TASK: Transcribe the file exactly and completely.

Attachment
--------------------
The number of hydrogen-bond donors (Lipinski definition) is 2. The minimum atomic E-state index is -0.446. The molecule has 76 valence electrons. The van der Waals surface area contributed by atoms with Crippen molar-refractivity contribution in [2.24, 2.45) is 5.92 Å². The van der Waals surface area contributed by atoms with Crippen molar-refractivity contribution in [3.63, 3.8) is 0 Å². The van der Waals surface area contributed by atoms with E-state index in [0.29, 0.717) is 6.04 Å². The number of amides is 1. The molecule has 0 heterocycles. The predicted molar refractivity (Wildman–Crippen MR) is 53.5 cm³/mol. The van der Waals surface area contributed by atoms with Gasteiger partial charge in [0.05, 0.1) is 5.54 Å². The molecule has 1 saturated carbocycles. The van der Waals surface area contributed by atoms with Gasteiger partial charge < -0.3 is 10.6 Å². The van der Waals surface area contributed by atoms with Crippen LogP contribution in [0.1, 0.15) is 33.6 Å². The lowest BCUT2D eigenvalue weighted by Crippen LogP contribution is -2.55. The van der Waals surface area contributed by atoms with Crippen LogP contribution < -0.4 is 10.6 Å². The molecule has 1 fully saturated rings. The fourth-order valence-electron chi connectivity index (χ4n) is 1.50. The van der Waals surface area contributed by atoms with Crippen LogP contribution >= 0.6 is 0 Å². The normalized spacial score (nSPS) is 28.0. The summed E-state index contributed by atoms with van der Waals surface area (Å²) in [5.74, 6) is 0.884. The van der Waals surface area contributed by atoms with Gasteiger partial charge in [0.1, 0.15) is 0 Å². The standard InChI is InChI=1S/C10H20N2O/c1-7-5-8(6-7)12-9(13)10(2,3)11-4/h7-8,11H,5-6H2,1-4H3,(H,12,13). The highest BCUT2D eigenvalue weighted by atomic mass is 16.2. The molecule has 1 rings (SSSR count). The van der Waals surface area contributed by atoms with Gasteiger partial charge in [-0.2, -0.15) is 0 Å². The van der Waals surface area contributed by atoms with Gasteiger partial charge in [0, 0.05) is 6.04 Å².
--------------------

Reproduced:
The number of hydrogen-bond donors (Lipinski definition) is 2. The minimum atomic E-state index is -0.446. The molecule has 76 valence electrons. The van der Waals surface area contributed by atoms with Crippen molar-refractivity contribution in [2.24, 2.45) is 5.92 Å². The van der Waals surface area contributed by atoms with Crippen molar-refractivity contribution in [3.63, 3.8) is 0 Å². The van der Waals surface area contributed by atoms with E-state index in [0.29, 0.717) is 6.04 Å². The number of amides is 1. The molecule has 0 heterocycles. The predicted molar refractivity (Wildman–Crippen MR) is 53.5 cm³/mol. The van der Waals surface area contributed by atoms with Gasteiger partial charge in [0.05, 0.1) is 5.54 Å². The molecule has 1 saturated carbocycles. The van der Waals surface area contributed by atoms with Gasteiger partial charge < -0.3 is 10.6 Å². The van der Waals surface area contributed by atoms with Crippen LogP contribution in [0.1, 0.15) is 33.6 Å². The lowest BCUT2D eigenvalue weighted by Crippen LogP contribution is -2.55. The van der Waals surface area contributed by atoms with Crippen LogP contribution < -0.4 is 10.6 Å². The molecule has 1 fully saturated rings. The fourth-order valence-electron chi connectivity index (χ4n) is 1.50. The van der Waals surface area contributed by atoms with Crippen LogP contribution >= 0.6 is 0 Å². The normalized spacial score (nSPS) is 28.0. The summed E-state index contributed by atoms with van der Waals surface area (Å²) in [5.74, 6) is 0.884. The van der Waals surface area contributed by atoms with Gasteiger partial charge in [0.1, 0.15) is 0 Å². The standard InChI is InChI=1S/C10H20N2O/c1-7-5-8(6-7)12-9(13)10(2,3)11-4/h7-8,11H,5-6H2,1-4H3,(H,12,13). The highest BCUT2D eigenvalue weighted by atomic mass is 16.2. The molecule has 1 rings (SSSR count). The van der Waals surface area contributed by atoms with Gasteiger partial charge in [-0.2, -0.15) is 0 Å². The van der Waals surface area contributed by atoms with Gasteiger partial charge in [0, 0.05) is 6.04 Å².